The discovery and medical adaptation of antibiotics for disease control represents a significant medical advance.
The release of these approved drugs into the market for human health beginning in 1911 to the present, is impressive by any metric.
But widespread antibiotic resistance threatens the utility of these drugs, and human health.
This was recently reported by the Centers for Disease Control and Prevention (CDC).
All Americans should be aware of this emerging health threat.
A little background.
Different types or classes of antibiotics work in different ways.
All antibiotics are for killing, or inhibiting the growth and reproduction of, bacteria.
They do not work on other types of germs and are ineffective for treating viruses, for example.
Some antibiotics are bactereotoxic and kill the organisms with toxic substances.
Bacteria, unlike viruses, are living organisms, and are able to be killed this way.
Other classes of antibiotics target different parts of the bacteria in the inhibition of growth and reproduction, and are called bacteriostatic antibiotics.
Each antibiotic may have a specific target in the bacterium cell that it affects.
Bactereostatic antibiotics stop the ability of the bacteria to multiply.
This causes a weaker organism that is less severe infection to fight, and enables your own immune system to destroy the targeted bacterial invaders before you become too severely ill (and sometimes even before you have symptoms).
Antibiotic resistance is a form of drug resistance whereby some (or, less commonly, all) sub-populations of a microorganism, usually a bacterial species, are able to survive after exposure to one or more antibiotics.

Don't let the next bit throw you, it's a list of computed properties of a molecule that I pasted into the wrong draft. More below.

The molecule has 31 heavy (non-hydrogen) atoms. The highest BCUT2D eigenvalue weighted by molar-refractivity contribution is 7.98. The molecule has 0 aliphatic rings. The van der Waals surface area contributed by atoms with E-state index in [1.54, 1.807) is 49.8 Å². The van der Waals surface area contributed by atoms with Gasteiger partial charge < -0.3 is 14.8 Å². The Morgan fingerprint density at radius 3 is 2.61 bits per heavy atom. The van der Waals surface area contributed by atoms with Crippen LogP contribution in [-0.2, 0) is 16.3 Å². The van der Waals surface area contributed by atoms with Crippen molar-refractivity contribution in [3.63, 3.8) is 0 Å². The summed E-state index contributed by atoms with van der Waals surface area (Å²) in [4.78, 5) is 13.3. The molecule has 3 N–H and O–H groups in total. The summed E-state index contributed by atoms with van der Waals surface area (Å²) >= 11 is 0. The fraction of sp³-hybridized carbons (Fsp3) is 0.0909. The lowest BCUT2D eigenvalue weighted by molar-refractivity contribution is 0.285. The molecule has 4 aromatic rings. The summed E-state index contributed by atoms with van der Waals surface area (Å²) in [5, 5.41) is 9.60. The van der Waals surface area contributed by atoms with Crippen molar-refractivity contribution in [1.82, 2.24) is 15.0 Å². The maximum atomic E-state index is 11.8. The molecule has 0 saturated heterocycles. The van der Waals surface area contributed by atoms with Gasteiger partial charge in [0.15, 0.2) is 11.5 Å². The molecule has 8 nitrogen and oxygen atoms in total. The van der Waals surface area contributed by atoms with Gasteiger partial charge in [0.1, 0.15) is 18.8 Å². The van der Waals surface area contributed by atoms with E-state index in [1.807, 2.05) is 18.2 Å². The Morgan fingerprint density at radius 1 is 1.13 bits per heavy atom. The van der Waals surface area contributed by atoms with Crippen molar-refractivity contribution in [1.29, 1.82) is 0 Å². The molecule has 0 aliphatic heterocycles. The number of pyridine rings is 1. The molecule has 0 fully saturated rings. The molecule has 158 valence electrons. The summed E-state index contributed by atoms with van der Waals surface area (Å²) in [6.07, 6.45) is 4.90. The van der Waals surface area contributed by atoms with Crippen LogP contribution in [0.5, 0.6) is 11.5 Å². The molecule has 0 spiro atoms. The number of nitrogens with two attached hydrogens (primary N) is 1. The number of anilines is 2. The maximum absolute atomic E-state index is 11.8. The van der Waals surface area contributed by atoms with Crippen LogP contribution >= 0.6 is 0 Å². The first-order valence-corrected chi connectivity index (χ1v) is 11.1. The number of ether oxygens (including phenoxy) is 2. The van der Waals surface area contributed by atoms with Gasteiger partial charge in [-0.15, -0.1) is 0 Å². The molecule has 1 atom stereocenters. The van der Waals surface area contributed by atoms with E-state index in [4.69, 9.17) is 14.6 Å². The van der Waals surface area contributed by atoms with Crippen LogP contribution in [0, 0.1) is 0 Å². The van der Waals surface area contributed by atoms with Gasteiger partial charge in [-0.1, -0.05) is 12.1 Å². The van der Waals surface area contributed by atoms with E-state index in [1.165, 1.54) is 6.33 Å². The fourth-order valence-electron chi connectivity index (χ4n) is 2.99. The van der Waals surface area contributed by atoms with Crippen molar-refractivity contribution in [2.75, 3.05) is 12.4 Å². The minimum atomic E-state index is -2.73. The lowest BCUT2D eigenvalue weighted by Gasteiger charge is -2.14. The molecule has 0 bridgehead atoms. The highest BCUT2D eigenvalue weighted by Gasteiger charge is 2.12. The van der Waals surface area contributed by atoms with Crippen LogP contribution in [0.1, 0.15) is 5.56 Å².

Pathogens resistant to multiple antibiotics are considered multidrug resistant (MDR) or, more colloquially, superbugs.
Microbes, rather than people, develop resistance to antibiotics.
Antibiotic resistance is a serious and growing phenomenon in contemporary medicine and has emerged as one of the pre-eminent public health concerns of the 21st century.
This is particularly as it pertains to pathogenic organisms (the term is especially relevant to organisms which cause disease in humans).
In the simplest cases, drug-resistant organisms may have acquired resistance to first-line antibiotics, thereby necessitating the use of second-line agents.
Typically, a first-line agent is selected on the basis of several factors including safety, availability and cost; a second-line agent is usually broader in spectrum, has a less favorable risk-benefit profile and is more expensive or, in dire circumstances, be locally unavailable.
In the case of some MDR pathogens, resistance to second and even third-line antibiotics is thus sequentially acquired, a case quintessentially illustrated by Staphylococcus aureus in some hospital settings.
Some pathogens, such as Pseudomonas aeruginosa, also possess a high level of intrinsic resistance.
It may take the form of a spontaneous or induced genetic mutation, or the acquisition of resistance genes from other bacterial species by horizontal gene transfer via conjugation, transduction, or transformation.
Many antibiotic resistance genes reside on transmissible plasmids, facilitating their transfer.
Exposure to an antibiotic naturally selects for the survival of the organisms with the genes for resistance.
In this way, a gene for antibiotic resistance may readily spread through an ecosystem of bacteria.
Antibiotic-resistance plasmids frequently contain genes conferring resistance to several different antibiotics.
Genes for resistance to antibiotics, like the antibiotics themselves, are ancient.
However, the increasing prevalence of antibiotic-resistant bacterial infections seen in clinical practice stems from antibiotic use both within human medicine and veterinary medicine.
Any use of antibiotics can increase selective pressure in a population of bacteria to allow the resistant bacteria to thrive and the susceptible bacteria to die off.
As resistance towards antibiotics becomes more common, a greater need for alternative treatments arises.
However, despite a push for new antibiotic therapies there has been a continued decline in the number of newly approved drugs.